If you plan on any serious Thai cooking (or in my opinion, cooking at all), you’re going to want to invest in a carbon steel wok, which will cost you all of a few dollars. Avoid non stick.
Like with cast iron, carbon steel will, if seasoned properly, develop a nice non stick patina that will only get better over time. I spent less than £10 on my wok more than ten years ago and it’s still going strong.
Stir fry basic tips
I cook on an electric hob at home, so I know it’s difficult to attain the right (and hot enough) heat necessary to stir fry well. Turn the heat up to the hottest temperature and let the wok sit there to heat through.
Don’t add any oil until the wok is hot. It should smoke upon touch. Have your ingredients ready in order of what takes the most amount to the least amount of time to cook, starting by tipping in the former and adding the latter as the cooking process goes on.
A wok spoon/spatula is a good investment as it fits the curves of the vessel and allows for the quick and adequate movement necessary for good stir fries. It also allows for easy flinging of your food across the room. Be speedy with your stirring. If you find time to leave stir fry contents to cook without agitation, the heat is probably too low.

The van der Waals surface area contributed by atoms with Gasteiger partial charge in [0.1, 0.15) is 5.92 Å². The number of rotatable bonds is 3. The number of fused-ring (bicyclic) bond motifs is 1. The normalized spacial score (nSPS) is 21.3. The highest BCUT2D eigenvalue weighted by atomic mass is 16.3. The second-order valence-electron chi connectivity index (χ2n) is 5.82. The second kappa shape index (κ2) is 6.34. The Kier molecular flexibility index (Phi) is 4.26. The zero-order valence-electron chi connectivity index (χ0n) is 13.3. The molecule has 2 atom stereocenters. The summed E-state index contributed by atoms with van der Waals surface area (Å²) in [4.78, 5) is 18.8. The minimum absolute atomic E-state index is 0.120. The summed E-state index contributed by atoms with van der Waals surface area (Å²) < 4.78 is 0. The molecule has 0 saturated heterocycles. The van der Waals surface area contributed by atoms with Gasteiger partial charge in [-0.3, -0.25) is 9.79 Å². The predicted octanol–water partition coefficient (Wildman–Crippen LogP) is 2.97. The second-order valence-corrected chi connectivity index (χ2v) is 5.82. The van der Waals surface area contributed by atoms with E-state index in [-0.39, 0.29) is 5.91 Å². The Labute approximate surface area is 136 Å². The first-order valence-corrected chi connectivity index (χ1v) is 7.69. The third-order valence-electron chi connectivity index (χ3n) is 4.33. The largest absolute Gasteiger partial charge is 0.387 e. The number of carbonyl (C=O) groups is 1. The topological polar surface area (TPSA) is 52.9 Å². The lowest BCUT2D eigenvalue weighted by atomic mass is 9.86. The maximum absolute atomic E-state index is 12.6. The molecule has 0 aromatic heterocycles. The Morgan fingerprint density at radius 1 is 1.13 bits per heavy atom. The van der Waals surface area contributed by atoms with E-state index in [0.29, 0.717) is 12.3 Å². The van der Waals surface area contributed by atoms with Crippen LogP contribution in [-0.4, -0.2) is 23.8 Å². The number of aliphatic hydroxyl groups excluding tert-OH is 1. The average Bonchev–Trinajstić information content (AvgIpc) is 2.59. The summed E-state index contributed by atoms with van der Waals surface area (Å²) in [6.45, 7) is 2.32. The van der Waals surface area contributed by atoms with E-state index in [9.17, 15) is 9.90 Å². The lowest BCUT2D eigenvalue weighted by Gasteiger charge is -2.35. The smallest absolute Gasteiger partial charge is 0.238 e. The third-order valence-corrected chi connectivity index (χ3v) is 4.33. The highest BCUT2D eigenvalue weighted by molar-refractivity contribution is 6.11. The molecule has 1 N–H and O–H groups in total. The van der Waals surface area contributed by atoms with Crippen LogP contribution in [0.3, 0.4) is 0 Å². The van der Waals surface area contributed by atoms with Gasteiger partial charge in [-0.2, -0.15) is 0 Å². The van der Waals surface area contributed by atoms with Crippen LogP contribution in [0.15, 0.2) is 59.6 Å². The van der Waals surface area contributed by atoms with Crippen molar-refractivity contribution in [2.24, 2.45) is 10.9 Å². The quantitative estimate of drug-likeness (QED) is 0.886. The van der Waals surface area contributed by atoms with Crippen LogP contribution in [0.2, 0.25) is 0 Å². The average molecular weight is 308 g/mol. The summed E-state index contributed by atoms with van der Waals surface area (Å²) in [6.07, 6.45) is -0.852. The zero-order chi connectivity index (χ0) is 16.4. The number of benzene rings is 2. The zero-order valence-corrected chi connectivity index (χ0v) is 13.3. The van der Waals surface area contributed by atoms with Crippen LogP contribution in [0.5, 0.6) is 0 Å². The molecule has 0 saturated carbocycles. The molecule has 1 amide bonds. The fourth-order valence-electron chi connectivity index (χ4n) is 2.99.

A well seasoned wok will impart that flavour indicative of a good stir fry, which is a moderate smokiness.
I always opt to deep fry in my wok and, despite what anyone tells you, you do not need a special device for deep frying and you never will so long as you keep your eyes open. The shape of the wok means you need less oil to achieve the right physical depth for deep frying, as well as helping to vent out steam that so often makes deep fried food soft and mushy.
Get a tempura rack for your wok and you even have a built in shelf for newly fried goodies! Sometimes mine ends up on the floor or coming at my face after I get my wok spoon or cooking chopsticks somehow tangled in it.